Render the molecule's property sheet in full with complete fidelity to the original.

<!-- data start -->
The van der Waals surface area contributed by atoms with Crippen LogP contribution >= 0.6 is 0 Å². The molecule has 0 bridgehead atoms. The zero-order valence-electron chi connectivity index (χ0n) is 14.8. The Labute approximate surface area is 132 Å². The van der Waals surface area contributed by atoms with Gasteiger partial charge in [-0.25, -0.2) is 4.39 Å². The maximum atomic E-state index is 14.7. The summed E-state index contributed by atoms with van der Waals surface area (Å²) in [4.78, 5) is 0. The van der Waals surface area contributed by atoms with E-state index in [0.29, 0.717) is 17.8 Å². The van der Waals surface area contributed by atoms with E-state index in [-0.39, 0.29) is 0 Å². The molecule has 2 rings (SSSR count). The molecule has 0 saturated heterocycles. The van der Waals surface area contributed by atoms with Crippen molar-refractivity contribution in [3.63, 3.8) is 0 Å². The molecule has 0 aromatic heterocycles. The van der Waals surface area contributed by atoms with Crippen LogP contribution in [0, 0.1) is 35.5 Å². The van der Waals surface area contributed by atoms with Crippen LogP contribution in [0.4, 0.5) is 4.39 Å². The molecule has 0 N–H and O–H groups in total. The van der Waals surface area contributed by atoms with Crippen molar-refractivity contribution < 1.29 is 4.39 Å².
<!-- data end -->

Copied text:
The van der Waals surface area contributed by atoms with Crippen LogP contribution >= 0.6 is 0 Å². The molecule has 0 bridgehead atoms. The zero-order valence-electron chi connectivity index (χ0n) is 14.8. The Labute approximate surface area is 132 Å². The van der Waals surface area contributed by atoms with Gasteiger partial charge in [-0.25, -0.2) is 4.39 Å². The maximum atomic E-state index is 14.7. The summed E-state index contributed by atoms with van der Waals surface area (Å²) in [4.78, 5) is 0. The van der Waals surface area contributed by atoms with E-state index in [0.29, 0.717) is 17.8 Å². The van der Waals surface area contributed by atoms with E-state index in [-0.39, 0.29) is 0 Å². The molecule has 2 rings (SSSR count). The molecule has 0 saturated heterocycles. The van der Waals surface area contributed by atoms with Crippen molar-refractivity contribution in [3.63, 3.8) is 0 Å². The molecule has 0 aromatic heterocycles. The van der Waals surface area contributed by atoms with Crippen LogP contribution in [0, 0.1) is 35.5 Å². The van der Waals surface area contributed by atoms with Crippen LogP contribution in [0.4, 0.5) is 4.39 Å². The molecule has 0 N–H and O–H groups in total. The van der Waals surface area contributed by atoms with Crippen molar-refractivity contribution < 1.29 is 4.39 Å².